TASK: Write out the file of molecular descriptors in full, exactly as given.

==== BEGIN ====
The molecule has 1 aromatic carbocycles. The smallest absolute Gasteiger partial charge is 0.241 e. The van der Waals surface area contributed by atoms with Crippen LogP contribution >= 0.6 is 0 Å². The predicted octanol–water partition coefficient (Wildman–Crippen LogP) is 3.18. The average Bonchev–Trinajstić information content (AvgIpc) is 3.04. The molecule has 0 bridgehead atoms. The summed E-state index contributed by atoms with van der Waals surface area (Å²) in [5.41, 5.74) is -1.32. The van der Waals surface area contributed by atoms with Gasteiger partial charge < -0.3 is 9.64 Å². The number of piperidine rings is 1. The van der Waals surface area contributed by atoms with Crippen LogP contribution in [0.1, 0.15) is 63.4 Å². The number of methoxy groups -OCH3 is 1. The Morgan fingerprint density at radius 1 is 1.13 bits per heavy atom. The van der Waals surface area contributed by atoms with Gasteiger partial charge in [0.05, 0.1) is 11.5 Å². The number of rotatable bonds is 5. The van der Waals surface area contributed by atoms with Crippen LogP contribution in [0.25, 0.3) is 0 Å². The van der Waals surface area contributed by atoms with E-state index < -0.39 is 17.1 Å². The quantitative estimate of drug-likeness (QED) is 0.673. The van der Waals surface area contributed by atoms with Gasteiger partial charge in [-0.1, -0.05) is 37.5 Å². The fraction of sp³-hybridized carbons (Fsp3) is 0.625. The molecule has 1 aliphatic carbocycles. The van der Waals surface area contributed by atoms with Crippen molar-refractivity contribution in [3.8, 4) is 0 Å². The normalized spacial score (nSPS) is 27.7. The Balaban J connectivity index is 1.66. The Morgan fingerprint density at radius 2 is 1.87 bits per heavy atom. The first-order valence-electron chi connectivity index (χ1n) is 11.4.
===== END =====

The molecule has 1 aromatic carbocycles. The smallest absolute Gasteiger partial charge is 0.241 e. The van der Waals surface area contributed by atoms with Crippen LogP contribution >= 0.6 is 0 Å². The predicted octanol–water partition coefficient (Wildman–Crippen LogP) is 3.18. The average Bonchev–Trinajstić information content (AvgIpc) is 3.04. The molecule has 0 bridgehead atoms. The summed E-state index contributed by atoms with van der Waals surface area (Å²) in [5.41, 5.74) is -1.32. The van der Waals surface area contributed by atoms with Gasteiger partial charge < -0.3 is 9.64 Å². The number of piperidine rings is 1. The van der Waals surface area contributed by atoms with Crippen LogP contribution in [0.1, 0.15) is 63.4 Å². The number of methoxy groups -OCH3 is 1. The Morgan fingerprint density at radius 1 is 1.13 bits per heavy atom. The van der Waals surface area contributed by atoms with Gasteiger partial charge in [0.05, 0.1) is 11.5 Å². The number of rotatable bonds is 5. The van der Waals surface area contributed by atoms with Crippen LogP contribution in [0.25, 0.3) is 0 Å². The van der Waals surface area contributed by atoms with E-state index < -0.39 is 17.1 Å². The quantitative estimate of drug-likeness (QED) is 0.673. The van der Waals surface area contributed by atoms with Gasteiger partial charge in [-0.1, -0.05) is 37.5 Å². The fraction of sp³-hybridized carbons (Fsp3) is 0.625. The molecule has 1 aliphatic carbocycles. The van der Waals surface area contributed by atoms with Crippen molar-refractivity contribution in [3.8, 4) is 0 Å². The normalized spacial score (nSPS) is 27.7. The Balaban J connectivity index is 1.66. The Morgan fingerprint density at radius 2 is 1.87 bits per heavy atom. The first-order valence-electron chi connectivity index (χ1n) is 11.4.